“Credit” is the topic of so many discussions these days. From the $85 billion “loan” the US is giving AIG to the effect the credit “markets” have on business, to the impact of the mortgage (credit) crisis.
An area getting less focus (and more deserving of attention) is the importance of credit granting practices of businesses. From micro-business to multi-national, businesses must be looking more carefully at their lending policies now. I say “lending,” because your selling on credit is making a loan to your customer. If it wasn’t you making the loan, the customer would have to go to a bank or other lender.
On the one hand, it is a matter of how well the borrower can handle the credit (cash flow, assets, business plan, etc.). On the other hand, how well can the lender/seller can handle the loan? What is the credit availability for the business to meet its obligations? What is the profit margin on the sale as compared to the expected repayment terms. In my book, Get P.A.I.D. A Guide to Getting Paid Faster, I talk about the “The Payment Gap” and the “Red Zone.”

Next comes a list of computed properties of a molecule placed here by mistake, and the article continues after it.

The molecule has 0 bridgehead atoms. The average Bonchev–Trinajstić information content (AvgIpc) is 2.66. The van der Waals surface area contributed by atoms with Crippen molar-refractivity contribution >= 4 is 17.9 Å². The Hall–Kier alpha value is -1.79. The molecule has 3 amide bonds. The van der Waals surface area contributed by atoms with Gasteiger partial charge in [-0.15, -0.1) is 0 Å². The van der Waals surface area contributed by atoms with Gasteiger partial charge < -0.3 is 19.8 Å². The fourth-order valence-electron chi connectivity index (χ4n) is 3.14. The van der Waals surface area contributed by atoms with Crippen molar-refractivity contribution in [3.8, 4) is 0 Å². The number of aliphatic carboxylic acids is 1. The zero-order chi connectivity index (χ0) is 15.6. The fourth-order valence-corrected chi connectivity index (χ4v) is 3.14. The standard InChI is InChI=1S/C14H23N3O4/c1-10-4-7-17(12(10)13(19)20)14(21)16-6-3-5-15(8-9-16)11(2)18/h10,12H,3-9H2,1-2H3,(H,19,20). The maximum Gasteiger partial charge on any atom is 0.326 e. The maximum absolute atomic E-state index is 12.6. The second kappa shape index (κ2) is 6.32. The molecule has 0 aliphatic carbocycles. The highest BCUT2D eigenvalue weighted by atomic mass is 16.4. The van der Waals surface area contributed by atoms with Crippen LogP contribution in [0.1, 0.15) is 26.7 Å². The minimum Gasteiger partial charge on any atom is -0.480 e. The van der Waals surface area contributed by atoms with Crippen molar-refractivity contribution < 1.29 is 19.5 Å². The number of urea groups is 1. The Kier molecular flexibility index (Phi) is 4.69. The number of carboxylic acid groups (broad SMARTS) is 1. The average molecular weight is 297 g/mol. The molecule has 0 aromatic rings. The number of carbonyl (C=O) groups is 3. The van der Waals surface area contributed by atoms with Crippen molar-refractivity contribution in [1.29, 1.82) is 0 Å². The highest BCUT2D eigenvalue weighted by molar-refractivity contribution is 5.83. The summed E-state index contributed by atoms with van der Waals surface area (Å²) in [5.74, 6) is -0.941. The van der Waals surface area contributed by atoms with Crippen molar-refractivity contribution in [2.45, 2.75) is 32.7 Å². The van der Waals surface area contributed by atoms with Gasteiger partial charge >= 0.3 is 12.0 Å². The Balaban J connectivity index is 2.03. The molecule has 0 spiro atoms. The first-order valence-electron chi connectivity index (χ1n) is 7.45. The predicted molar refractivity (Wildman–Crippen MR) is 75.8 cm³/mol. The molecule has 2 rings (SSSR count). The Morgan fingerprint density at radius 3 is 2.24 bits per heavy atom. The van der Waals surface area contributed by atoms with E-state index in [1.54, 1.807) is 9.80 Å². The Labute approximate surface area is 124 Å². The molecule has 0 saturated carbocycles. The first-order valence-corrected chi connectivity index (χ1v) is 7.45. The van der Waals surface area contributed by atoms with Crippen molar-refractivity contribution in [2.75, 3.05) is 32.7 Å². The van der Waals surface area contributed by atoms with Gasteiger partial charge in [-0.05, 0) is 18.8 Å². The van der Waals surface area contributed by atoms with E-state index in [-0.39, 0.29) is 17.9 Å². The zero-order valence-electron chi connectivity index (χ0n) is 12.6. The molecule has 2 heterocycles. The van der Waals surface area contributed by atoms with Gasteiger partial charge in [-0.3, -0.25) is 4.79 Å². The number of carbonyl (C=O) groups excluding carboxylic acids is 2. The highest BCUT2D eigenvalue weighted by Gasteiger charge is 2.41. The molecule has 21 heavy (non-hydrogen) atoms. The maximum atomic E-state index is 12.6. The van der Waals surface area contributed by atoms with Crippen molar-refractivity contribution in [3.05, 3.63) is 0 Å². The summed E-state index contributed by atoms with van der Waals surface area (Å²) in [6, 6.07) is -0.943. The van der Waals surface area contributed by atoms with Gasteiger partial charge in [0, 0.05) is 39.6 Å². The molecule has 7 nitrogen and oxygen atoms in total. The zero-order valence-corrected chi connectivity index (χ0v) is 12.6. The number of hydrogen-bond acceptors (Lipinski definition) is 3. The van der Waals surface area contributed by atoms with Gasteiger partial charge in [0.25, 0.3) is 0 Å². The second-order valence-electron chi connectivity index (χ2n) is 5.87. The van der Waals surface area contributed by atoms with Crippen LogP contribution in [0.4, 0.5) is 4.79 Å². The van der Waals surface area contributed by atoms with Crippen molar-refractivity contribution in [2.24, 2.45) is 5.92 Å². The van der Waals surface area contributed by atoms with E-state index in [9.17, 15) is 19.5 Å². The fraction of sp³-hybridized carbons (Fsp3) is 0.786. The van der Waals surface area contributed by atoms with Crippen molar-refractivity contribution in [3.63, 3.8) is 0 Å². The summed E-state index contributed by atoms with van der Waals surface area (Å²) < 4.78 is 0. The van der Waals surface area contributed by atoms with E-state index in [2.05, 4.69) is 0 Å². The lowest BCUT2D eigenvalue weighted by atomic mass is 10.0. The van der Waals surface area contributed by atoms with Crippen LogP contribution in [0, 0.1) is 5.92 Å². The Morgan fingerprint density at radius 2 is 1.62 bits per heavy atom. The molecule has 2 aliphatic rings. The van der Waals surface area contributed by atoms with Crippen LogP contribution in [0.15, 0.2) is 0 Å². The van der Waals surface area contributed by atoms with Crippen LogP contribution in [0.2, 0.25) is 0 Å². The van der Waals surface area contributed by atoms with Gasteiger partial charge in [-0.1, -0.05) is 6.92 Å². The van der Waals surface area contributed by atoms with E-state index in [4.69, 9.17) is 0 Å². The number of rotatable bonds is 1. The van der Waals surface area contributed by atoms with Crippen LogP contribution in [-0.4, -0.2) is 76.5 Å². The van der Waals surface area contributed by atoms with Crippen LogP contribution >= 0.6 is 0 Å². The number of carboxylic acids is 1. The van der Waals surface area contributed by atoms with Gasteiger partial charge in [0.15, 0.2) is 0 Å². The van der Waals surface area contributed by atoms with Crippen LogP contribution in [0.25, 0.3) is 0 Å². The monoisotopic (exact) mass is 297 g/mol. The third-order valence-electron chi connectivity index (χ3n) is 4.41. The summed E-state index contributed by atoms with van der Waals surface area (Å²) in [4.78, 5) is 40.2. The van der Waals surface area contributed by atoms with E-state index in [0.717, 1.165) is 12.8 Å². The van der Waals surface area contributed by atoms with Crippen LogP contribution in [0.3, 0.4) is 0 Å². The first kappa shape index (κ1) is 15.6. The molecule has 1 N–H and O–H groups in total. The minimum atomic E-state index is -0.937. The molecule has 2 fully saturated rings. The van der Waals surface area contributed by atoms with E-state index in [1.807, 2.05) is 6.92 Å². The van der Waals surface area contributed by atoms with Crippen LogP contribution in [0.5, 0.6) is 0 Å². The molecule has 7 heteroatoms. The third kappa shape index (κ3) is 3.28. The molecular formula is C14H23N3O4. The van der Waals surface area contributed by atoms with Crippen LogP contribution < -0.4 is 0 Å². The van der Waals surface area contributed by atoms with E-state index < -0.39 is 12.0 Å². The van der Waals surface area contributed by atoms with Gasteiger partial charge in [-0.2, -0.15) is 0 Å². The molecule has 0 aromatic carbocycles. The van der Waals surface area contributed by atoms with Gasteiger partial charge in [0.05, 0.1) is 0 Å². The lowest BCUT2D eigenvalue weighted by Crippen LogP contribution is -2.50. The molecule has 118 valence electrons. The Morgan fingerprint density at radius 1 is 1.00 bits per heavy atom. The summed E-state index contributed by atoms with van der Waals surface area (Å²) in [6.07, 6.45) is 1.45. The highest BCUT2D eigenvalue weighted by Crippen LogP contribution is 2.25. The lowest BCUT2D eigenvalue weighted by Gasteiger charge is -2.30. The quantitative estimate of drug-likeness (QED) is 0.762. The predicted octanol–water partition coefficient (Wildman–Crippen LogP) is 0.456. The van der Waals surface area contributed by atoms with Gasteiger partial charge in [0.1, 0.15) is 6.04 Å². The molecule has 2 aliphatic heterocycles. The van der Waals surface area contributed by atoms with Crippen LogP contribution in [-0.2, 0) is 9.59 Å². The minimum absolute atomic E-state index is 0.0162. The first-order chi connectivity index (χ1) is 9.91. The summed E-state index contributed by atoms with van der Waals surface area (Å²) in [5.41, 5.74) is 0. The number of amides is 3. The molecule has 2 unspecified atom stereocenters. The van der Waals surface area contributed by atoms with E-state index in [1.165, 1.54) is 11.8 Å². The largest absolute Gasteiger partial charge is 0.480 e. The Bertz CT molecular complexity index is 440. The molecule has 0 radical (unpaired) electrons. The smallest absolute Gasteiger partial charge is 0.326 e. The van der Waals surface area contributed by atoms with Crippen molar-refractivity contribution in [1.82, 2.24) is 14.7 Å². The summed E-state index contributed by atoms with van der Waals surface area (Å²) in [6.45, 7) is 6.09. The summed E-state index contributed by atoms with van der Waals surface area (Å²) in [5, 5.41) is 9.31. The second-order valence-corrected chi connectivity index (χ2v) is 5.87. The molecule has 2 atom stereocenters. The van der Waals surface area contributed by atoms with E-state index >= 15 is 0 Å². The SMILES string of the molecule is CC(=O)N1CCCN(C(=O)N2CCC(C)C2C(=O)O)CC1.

The Payment Gap is the time it takes the customer to pay, measured from the sale. If your costs of credit extension (Finance costs, Opportunity costs, Collection costs, Relationship costs, Replacement costs) are too great and if your customer is delinquent, it can not only eat into your profit, but can eat up your profit. At that point, you would have been better off not making the sale in the first place.
My point is that too many businesses don’t think enough about making the right sale (from a credit perspective) and just think about making any sale!
Today, more than any time in the last 20 years, owners and managers must think about these issues and, more importantly, do something about how their business goes about the business of extending credit.